Employers in Stark and Tuscarawas counties said they’re having difficulty finding employees to fill jobs.
During a conference Friday at the Pro Football Hall of Fame, Cleveland-based Team NEO shared results of its recent survey that showed employers around the region share those difficulties and many more of the modern issues plaguing the economy.
The conference, titled “Future of Work,” also focused on technology advances needed for business success heading into the next five to 10 years.
The discussion Friday hit on remote and hybrid staffing, cross-training or retraining workers to improve their technology use, and finding new hires to replace retirees.
Many (employers) are not replacing people needed for the in-demand jobs we see today (such as teaching and manufacturing),” said Jacob Duritsky, vice president of strategy and research at Team NEO, who moderated part of Friday’s conference.
The (25- to 39-year old) population is not filling in for those who’ve left the workforce,” he added.
Some employee vacancy can be attributed to younger people not having “critical job skills” like problem solving, self-management and the ability to work in a group setting, Duritsky said.
Where young workers, or millennials, excel is a desire to work remotely and a high degree of new tech skills.
Friday’s forum was officially dubbed “Maintaining Competitiveness: The Intersection of Technology & Talent,” and was hosted by Team NEO and the Stark and Tuscarawas Workforce Development Board. About 80 people attended, including local political and business leaders.
Research is part of an ongoing project that Strengthening Stark is promoting to help bolster the local ecocomy and workforce.
Future of Work survey explained; results announced
In January, the Stark and Tuscarawas Workforce Development Board and Team NEO began to strategically study local workforce development, emphasizing the future and the likely impact of technology.
Kent State University prepared the survey for distribution via a dozen partners, such as chambers of commerce and economic development organizations. Feedback was received from more than 200 organizations or businesses in the two counties.
Companies in manufacturing, healthcare, logistics and distribution, tourism and travel, information technology, science and engineering were surveyed.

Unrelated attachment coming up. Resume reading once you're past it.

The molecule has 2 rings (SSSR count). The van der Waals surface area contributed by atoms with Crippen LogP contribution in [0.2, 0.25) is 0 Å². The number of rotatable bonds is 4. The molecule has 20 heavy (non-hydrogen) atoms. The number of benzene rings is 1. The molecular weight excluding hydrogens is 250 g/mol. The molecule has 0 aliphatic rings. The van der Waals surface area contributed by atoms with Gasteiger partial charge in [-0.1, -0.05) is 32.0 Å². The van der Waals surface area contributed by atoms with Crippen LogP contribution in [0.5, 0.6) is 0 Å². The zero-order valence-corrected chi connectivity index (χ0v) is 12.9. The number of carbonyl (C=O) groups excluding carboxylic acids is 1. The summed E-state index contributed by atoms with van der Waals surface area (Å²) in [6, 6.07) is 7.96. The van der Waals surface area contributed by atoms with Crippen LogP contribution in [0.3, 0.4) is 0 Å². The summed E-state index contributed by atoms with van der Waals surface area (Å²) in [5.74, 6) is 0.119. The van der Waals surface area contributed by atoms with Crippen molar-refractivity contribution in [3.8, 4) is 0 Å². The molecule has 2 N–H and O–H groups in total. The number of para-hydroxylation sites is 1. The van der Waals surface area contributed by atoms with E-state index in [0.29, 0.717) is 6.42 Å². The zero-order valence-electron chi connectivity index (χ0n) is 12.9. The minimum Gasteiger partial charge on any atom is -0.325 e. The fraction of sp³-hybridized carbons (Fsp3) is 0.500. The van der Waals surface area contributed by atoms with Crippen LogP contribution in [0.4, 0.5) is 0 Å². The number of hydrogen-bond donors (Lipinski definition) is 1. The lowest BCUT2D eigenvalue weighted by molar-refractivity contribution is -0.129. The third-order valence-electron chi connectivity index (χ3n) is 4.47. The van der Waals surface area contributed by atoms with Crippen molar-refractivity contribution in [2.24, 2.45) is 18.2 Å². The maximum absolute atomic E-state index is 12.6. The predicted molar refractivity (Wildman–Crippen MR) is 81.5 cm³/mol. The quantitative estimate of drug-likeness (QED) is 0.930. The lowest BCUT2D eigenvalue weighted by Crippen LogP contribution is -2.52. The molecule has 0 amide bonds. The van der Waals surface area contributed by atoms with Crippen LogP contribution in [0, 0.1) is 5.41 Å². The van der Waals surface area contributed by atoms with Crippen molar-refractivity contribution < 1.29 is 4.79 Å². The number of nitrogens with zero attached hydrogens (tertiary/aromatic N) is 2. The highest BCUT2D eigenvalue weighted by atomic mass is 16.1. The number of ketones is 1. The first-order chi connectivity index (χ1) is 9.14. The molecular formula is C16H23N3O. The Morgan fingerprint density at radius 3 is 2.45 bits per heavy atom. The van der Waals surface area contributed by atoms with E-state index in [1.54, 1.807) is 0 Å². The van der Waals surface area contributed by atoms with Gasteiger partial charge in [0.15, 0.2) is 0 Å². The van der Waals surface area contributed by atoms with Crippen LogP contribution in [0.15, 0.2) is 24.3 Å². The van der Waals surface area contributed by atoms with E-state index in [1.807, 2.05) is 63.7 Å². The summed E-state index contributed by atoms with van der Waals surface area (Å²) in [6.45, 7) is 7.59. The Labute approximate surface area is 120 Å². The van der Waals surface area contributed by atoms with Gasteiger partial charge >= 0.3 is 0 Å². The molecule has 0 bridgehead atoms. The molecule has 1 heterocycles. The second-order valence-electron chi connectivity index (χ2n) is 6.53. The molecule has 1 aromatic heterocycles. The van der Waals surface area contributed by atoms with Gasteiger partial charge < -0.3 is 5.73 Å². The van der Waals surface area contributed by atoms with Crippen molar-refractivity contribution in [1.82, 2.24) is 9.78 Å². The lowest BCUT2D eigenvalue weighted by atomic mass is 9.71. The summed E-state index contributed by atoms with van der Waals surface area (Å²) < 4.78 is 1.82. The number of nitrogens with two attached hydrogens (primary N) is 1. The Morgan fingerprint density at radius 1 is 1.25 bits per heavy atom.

The survey results released Friday were from a partially completed report. The final results are due in June via Team NEO’s website.
∎ 54% of companies are affected by an aging workforce
∎ 70.5% struggle to find quality talent to fill positions (such as teaching, welding and manufacturing)
∎ 80% of companies are partnering with high schools or vocational schools to get future talent in place
∎ 65% of businesses do not expect educational requriements to change in the next 5-to-7 years
∎ 73% of employers are willing to upscale, or modernize, their workers to have more technical skills
Aultman Health HR representative shares tech advances
Jennifer Kessel, senior vice president of human resources at Aultman Health Foundation, was a part of a three-member panel discussing new industry trends and technology. She said Aultman has about 500 AultCare insurance workers, and 90% are now either fully remote or hybrid employees.
“You still need someone to answer the phone and get you to the right person,” said Kessel, adding that telehealth meetings – or one-on-one computer video sessions – are becoming more the norm to expediate medical appointments.
Aultman’s technological advancements also includes the use of robots, Kessel said.
“They’re used to help (housekeepers) clean patient rooms and keep patients safe,” she explained. “Robots also help doctors perform more efficient (orthopedic and eye-related) surgeries.